A Group 4 soft winter wheat for the North with excellent distilling potential, a conventional two-row feed winter barley with hybrid-level yields and a feed spring barley for the east and west regions are Senova’s three new additions to the latest Recommended Lists.

The winter wheat contender, Swallow, looks like an ideal Scottish variety and comes onto the AHDB Recommended List 2021/22 in the soft Group 4 sector with a specific recommendation for the north, plus has recorded high alcohol yields.

A feed winter wheat variety, it gave its best yield in the north at 102 – it is also likely to be of interest to growers further south. However, it's as a distilling variety that Swallow sets new standards and is expected to have a significant impact on the grain distilling market.

Good all-round disease ratings and resistance to orange wheat blossom midge add to its credentials, as well as its suitability for both very early and late sowing. Bred by John Blackman but due to be marketed by Senova, Swallow tillered freely and produced high ear numbers with good quality grain during the trials.

A high starch content, Hagberg of 245 and specific weight of 76.3kg/hl were complemented by a superb lodging resistance (+PGR) score of 9 [-PGR 8], a height of 78cm (compared to more than 90cm for Skyscraper) and 6s for both yellow rust and brown rust resistance. Senova argued that its septoria tritici score of 5.7 might not be representative, given its yield in untreated trials and is better than other popular soft wheats.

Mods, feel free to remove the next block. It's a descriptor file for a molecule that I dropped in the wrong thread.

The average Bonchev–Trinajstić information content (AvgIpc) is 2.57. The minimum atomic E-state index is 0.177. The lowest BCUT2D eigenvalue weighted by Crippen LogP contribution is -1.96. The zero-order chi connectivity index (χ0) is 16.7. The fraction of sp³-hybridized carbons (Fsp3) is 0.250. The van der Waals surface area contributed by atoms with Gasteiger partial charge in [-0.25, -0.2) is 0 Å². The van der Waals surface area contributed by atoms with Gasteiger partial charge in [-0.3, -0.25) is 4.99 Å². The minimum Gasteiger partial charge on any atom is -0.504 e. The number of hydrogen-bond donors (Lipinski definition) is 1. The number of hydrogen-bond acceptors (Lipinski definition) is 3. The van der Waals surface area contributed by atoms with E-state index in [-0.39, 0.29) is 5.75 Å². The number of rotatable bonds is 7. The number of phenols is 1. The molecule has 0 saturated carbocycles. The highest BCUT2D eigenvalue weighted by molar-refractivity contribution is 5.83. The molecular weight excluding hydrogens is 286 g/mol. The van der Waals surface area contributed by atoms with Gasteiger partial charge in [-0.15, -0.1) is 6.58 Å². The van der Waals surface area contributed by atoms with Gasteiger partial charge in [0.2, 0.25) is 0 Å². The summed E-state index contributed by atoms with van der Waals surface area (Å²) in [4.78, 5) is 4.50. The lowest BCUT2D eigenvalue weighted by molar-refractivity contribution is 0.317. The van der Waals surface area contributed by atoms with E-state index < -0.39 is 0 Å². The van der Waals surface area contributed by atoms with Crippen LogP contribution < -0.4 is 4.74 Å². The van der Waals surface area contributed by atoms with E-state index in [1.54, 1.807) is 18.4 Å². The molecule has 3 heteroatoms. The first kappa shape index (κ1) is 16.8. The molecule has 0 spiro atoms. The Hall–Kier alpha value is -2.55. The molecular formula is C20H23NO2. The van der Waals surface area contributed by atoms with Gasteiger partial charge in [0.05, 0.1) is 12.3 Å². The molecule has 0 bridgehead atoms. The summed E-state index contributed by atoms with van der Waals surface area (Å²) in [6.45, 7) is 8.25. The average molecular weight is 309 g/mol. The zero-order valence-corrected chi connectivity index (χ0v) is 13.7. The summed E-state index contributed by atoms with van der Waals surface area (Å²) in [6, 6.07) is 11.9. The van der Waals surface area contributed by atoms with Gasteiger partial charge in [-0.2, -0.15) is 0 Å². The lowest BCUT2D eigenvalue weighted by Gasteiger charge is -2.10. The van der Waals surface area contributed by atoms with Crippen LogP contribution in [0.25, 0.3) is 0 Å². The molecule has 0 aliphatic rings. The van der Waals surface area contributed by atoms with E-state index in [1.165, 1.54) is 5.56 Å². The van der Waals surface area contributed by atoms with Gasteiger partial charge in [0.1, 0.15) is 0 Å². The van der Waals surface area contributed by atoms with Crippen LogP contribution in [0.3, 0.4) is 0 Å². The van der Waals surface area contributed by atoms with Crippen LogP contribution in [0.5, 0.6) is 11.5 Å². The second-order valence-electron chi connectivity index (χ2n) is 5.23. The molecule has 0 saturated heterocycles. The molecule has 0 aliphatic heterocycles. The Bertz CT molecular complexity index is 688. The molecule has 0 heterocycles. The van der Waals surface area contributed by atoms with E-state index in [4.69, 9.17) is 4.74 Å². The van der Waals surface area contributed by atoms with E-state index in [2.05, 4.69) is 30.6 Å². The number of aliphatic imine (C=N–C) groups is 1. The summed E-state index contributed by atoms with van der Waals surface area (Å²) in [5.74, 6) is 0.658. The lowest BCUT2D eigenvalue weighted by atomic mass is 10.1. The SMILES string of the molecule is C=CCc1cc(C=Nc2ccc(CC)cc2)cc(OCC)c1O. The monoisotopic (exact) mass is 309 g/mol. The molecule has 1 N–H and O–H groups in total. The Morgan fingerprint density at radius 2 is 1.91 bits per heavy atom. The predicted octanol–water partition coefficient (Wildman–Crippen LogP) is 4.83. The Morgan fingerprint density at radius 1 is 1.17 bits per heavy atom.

It joins Senova’s hard Group 4 winter wheat, Costello, on the Recommended List.

Bordeaux is the new conventional winter feed barley variety with a UK recommendation which can rival the six-row hybrids for yield, joining the list on 106.

With a specific weight of 69.9kg/hl and low screenings losses, Bordeaux also offers better grain quality than most other winter barleys, along with early maturity. At 86cm tall, it has a 7 for lodging resistance and is also resistant to barley yellow mosaic virus and has ratings of 6 for both mildew and brown rust, with 4s for rhynchosporium and net blotch.

Senova’s commercial director, Jeremy Taylor, said there had been plenty of early interest in it, reflecting the preference that growers have for varieties that perform well regardless of the season but are easy to manage.

“In the difficult 2020 growing year, Bordeaux still produced the goods,” he said. “There are commercial reasons why conventional barley varieties are preferred to hybrids on-farm, and with varieties like Bordeaux closing the yield gap between them, there are now compelling agronomic reasons too.”

The spring barley, Cadiz, is a new, high yielding feed spring barley which has been given a specific recommendation for the east and west regions. Joining the list with a UK yield of 103, it achieved 105 in the east and 106 in the west. Cadiz lines up with Senova’s existing feed spring barley varieties, Fairway and Prospect, as well as its malting type, Cosmopolitan, on the Recommended List.

It had a 7 for lodging and an 8 for brackling resistance, with similar maturity to other leading spring varieties. With insufficient RL data generated for a brown rust or rhynchosporium rating, it has a 9 for mildew.